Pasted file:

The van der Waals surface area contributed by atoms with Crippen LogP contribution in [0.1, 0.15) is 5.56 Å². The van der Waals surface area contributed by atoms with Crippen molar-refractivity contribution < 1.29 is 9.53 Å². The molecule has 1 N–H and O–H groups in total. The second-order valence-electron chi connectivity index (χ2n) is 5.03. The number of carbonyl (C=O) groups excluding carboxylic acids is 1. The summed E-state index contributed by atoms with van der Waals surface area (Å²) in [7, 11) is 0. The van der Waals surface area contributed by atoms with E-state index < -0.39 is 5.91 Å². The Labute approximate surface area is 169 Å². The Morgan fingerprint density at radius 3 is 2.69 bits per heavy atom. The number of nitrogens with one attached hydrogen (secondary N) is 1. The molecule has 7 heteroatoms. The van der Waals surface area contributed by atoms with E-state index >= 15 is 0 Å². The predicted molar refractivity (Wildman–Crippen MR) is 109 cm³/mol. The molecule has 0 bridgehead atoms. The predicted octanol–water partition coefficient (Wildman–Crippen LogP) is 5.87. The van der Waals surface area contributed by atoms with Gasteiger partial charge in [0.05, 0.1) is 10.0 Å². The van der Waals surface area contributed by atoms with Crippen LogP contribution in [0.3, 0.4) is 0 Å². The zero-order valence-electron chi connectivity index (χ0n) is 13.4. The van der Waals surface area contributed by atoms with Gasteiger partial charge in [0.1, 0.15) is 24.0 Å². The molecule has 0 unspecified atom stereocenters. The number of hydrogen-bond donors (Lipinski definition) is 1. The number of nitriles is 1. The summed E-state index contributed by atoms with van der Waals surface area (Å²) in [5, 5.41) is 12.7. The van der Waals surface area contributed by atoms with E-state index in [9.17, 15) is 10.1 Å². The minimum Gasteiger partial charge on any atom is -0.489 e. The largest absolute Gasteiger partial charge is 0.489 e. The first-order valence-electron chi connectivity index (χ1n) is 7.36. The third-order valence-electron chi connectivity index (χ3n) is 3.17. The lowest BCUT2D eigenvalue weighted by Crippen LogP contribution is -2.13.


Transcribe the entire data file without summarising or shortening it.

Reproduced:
The van der Waals surface area contributed by atoms with Crippen LogP contribution in [0.1, 0.15) is 5.56 Å². The van der Waals surface area contributed by atoms with Crippen molar-refractivity contribution < 1.29 is 9.53 Å². The molecule has 1 N–H and O–H groups in total. The second-order valence-electron chi connectivity index (χ2n) is 5.03. The number of carbonyl (C=O) groups excluding carboxylic acids is 1. The summed E-state index contributed by atoms with van der Waals surface area (Å²) in [7, 11) is 0. The van der Waals surface area contributed by atoms with E-state index < -0.39 is 5.91 Å². The Labute approximate surface area is 169 Å². The Morgan fingerprint density at radius 3 is 2.69 bits per heavy atom. The number of nitrogens with one attached hydrogen (secondary N) is 1. The molecule has 7 heteroatoms. The van der Waals surface area contributed by atoms with E-state index >= 15 is 0 Å². The predicted molar refractivity (Wildman–Crippen MR) is 109 cm³/mol. The molecule has 0 bridgehead atoms. The predicted octanol–water partition coefficient (Wildman–Crippen LogP) is 5.87. The van der Waals surface area contributed by atoms with Gasteiger partial charge in [0.05, 0.1) is 10.0 Å². The van der Waals surface area contributed by atoms with Crippen LogP contribution in [0.3, 0.4) is 0 Å². The zero-order valence-electron chi connectivity index (χ0n) is 13.4. The van der Waals surface area contributed by atoms with Gasteiger partial charge in [0.1, 0.15) is 24.0 Å². The molecule has 0 unspecified atom stereocenters. The number of hydrogen-bond donors (Lipinski definition) is 1. The number of nitriles is 1. The summed E-state index contributed by atoms with van der Waals surface area (Å²) in [5, 5.41) is 12.7. The van der Waals surface area contributed by atoms with E-state index in [9.17, 15) is 10.1 Å². The minimum Gasteiger partial charge on any atom is -0.489 e. The largest absolute Gasteiger partial charge is 0.489 e. The first-order valence-electron chi connectivity index (χ1n) is 7.36. The third-order valence-electron chi connectivity index (χ3n) is 3.17. The lowest BCUT2D eigenvalue weighted by Crippen LogP contribution is -2.13.